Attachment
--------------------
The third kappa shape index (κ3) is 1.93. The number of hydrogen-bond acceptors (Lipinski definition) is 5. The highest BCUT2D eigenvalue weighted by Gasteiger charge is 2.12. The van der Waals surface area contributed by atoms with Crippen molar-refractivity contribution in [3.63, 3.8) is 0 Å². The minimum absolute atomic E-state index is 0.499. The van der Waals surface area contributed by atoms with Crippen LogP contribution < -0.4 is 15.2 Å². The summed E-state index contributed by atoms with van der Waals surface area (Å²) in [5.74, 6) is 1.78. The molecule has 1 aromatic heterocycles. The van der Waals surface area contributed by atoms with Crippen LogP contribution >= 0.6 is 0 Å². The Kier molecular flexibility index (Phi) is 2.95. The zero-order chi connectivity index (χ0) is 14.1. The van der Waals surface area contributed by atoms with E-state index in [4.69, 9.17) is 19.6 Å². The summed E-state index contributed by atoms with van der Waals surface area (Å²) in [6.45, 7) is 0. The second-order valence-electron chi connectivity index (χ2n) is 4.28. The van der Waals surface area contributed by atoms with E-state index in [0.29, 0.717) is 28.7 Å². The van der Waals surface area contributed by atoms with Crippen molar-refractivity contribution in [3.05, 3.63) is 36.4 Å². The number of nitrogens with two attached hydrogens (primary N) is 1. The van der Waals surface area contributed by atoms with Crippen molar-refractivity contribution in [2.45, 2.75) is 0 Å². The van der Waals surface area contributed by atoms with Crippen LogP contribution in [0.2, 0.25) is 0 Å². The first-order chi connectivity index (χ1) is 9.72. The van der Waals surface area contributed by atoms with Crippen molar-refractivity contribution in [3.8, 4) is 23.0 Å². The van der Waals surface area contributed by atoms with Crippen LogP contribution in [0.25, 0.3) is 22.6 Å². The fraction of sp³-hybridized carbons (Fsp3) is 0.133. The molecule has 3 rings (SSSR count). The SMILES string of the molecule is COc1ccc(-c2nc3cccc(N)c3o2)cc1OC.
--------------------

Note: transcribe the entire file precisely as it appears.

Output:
The third kappa shape index (κ3) is 1.93. The number of hydrogen-bond acceptors (Lipinski definition) is 5. The highest BCUT2D eigenvalue weighted by Gasteiger charge is 2.12. The van der Waals surface area contributed by atoms with Crippen molar-refractivity contribution in [3.63, 3.8) is 0 Å². The minimum absolute atomic E-state index is 0.499. The van der Waals surface area contributed by atoms with Crippen LogP contribution < -0.4 is 15.2 Å². The summed E-state index contributed by atoms with van der Waals surface area (Å²) in [5.74, 6) is 1.78. The molecule has 1 aromatic heterocycles. The van der Waals surface area contributed by atoms with Crippen LogP contribution >= 0.6 is 0 Å². The Kier molecular flexibility index (Phi) is 2.95. The zero-order chi connectivity index (χ0) is 14.1. The van der Waals surface area contributed by atoms with E-state index in [4.69, 9.17) is 19.6 Å². The summed E-state index contributed by atoms with van der Waals surface area (Å²) in [6.45, 7) is 0. The second-order valence-electron chi connectivity index (χ2n) is 4.28. The van der Waals surface area contributed by atoms with E-state index in [0.29, 0.717) is 28.7 Å². The van der Waals surface area contributed by atoms with Crippen molar-refractivity contribution in [3.05, 3.63) is 36.4 Å². The number of nitrogens with two attached hydrogens (primary N) is 1. The van der Waals surface area contributed by atoms with Crippen molar-refractivity contribution in [2.45, 2.75) is 0 Å². The van der Waals surface area contributed by atoms with Crippen LogP contribution in [0.2, 0.25) is 0 Å². The first-order chi connectivity index (χ1) is 9.72. The van der Waals surface area contributed by atoms with Crippen molar-refractivity contribution in [3.8, 4) is 23.0 Å². The van der Waals surface area contributed by atoms with Crippen LogP contribution in [0.25, 0.3) is 22.6 Å². The fraction of sp³-hybridized carbons (Fsp3) is 0.133. The molecule has 3 rings (SSSR count). The SMILES string of the molecule is COc1ccc(-c2nc3cccc(N)c3o2)cc1OC.